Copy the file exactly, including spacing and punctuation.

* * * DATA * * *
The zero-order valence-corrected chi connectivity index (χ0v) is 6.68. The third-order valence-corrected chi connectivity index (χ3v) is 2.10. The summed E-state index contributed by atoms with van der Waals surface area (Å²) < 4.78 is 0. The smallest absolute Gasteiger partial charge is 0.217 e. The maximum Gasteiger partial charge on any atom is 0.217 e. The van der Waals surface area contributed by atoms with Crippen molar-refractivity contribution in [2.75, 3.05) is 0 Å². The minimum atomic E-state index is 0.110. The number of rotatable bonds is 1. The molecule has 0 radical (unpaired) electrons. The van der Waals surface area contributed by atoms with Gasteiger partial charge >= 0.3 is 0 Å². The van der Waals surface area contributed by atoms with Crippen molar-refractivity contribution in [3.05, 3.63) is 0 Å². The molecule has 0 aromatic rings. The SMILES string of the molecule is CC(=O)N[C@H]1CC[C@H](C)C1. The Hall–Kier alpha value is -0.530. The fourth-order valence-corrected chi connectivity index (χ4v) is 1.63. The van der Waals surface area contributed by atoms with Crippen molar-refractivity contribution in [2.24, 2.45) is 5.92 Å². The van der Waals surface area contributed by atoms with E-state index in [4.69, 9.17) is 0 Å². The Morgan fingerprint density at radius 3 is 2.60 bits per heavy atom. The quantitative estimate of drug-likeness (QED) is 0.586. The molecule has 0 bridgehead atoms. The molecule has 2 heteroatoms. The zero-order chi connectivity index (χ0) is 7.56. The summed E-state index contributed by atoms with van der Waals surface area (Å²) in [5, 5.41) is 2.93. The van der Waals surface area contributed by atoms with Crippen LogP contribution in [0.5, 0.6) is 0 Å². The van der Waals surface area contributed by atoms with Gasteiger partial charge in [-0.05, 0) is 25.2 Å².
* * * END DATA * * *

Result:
The zero-order valence-corrected chi connectivity index (χ0v) is 6.68. The third-order valence-corrected chi connectivity index (χ3v) is 2.10. The summed E-state index contributed by atoms with van der Waals surface area (Å²) < 4.78 is 0. The smallest absolute Gasteiger partial charge is 0.217 e. The maximum Gasteiger partial charge on any atom is 0.217 e. The van der Waals surface area contributed by atoms with Crippen molar-refractivity contribution in [2.75, 3.05) is 0 Å². The minimum atomic E-state index is 0.110. The number of rotatable bonds is 1. The molecule has 0 radical (unpaired) electrons. The van der Waals surface area contributed by atoms with Gasteiger partial charge >= 0.3 is 0 Å². The van der Waals surface area contributed by atoms with Crippen molar-refractivity contribution in [3.05, 3.63) is 0 Å². The molecule has 0 aromatic rings. The SMILES string of the molecule is CC(=O)N[C@H]1CC[C@H](C)C1. The Hall–Kier alpha value is -0.530. The fourth-order valence-corrected chi connectivity index (χ4v) is 1.63. The van der Waals surface area contributed by atoms with Crippen molar-refractivity contribution in [2.24, 2.45) is 5.92 Å². The van der Waals surface area contributed by atoms with E-state index in [4.69, 9.17) is 0 Å². The Morgan fingerprint density at radius 3 is 2.60 bits per heavy atom. The quantitative estimate of drug-likeness (QED) is 0.586. The molecule has 0 bridgehead atoms. The molecule has 2 heteroatoms. The zero-order chi connectivity index (χ0) is 7.56. The summed E-state index contributed by atoms with van der Waals surface area (Å²) in [5, 5.41) is 2.93. The van der Waals surface area contributed by atoms with Crippen LogP contribution in [0.5, 0.6) is 0 Å². The van der Waals surface area contributed by atoms with Gasteiger partial charge in [-0.05, 0) is 25.2 Å².